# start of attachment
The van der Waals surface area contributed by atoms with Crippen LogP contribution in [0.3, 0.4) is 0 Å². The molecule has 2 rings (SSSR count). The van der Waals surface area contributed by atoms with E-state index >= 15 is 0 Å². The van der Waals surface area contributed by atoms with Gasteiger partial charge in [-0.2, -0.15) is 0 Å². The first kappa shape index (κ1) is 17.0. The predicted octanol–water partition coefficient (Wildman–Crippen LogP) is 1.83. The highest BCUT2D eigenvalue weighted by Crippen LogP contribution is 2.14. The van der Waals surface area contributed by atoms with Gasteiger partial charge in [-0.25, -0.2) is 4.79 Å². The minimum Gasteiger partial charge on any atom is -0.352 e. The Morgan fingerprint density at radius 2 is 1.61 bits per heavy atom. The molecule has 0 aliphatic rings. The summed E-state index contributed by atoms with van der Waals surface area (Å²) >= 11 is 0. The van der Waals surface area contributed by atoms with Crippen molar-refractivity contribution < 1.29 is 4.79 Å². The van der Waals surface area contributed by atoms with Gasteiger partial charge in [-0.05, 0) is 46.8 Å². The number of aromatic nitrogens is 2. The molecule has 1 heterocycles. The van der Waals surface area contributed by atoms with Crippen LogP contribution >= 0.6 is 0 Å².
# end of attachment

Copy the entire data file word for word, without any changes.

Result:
The van der Waals surface area contributed by atoms with Crippen LogP contribution in [0.3, 0.4) is 0 Å². The molecule has 2 rings (SSSR count). The van der Waals surface area contributed by atoms with E-state index >= 15 is 0 Å². The van der Waals surface area contributed by atoms with Gasteiger partial charge in [-0.2, -0.15) is 0 Å². The first kappa shape index (κ1) is 17.0. The predicted octanol–water partition coefficient (Wildman–Crippen LogP) is 1.83. The highest BCUT2D eigenvalue weighted by Crippen LogP contribution is 2.14. The van der Waals surface area contributed by atoms with Gasteiger partial charge in [-0.25, -0.2) is 4.79 Å². The minimum Gasteiger partial charge on any atom is -0.352 e. The Morgan fingerprint density at radius 2 is 1.61 bits per heavy atom. The molecule has 0 aliphatic rings. The summed E-state index contributed by atoms with van der Waals surface area (Å²) >= 11 is 0. The van der Waals surface area contributed by atoms with Crippen molar-refractivity contribution < 1.29 is 4.79 Å². The van der Waals surface area contributed by atoms with Gasteiger partial charge in [-0.05, 0) is 46.8 Å². The number of aromatic nitrogens is 2. The molecule has 1 heterocycles. The van der Waals surface area contributed by atoms with Crippen LogP contribution >= 0.6 is 0 Å².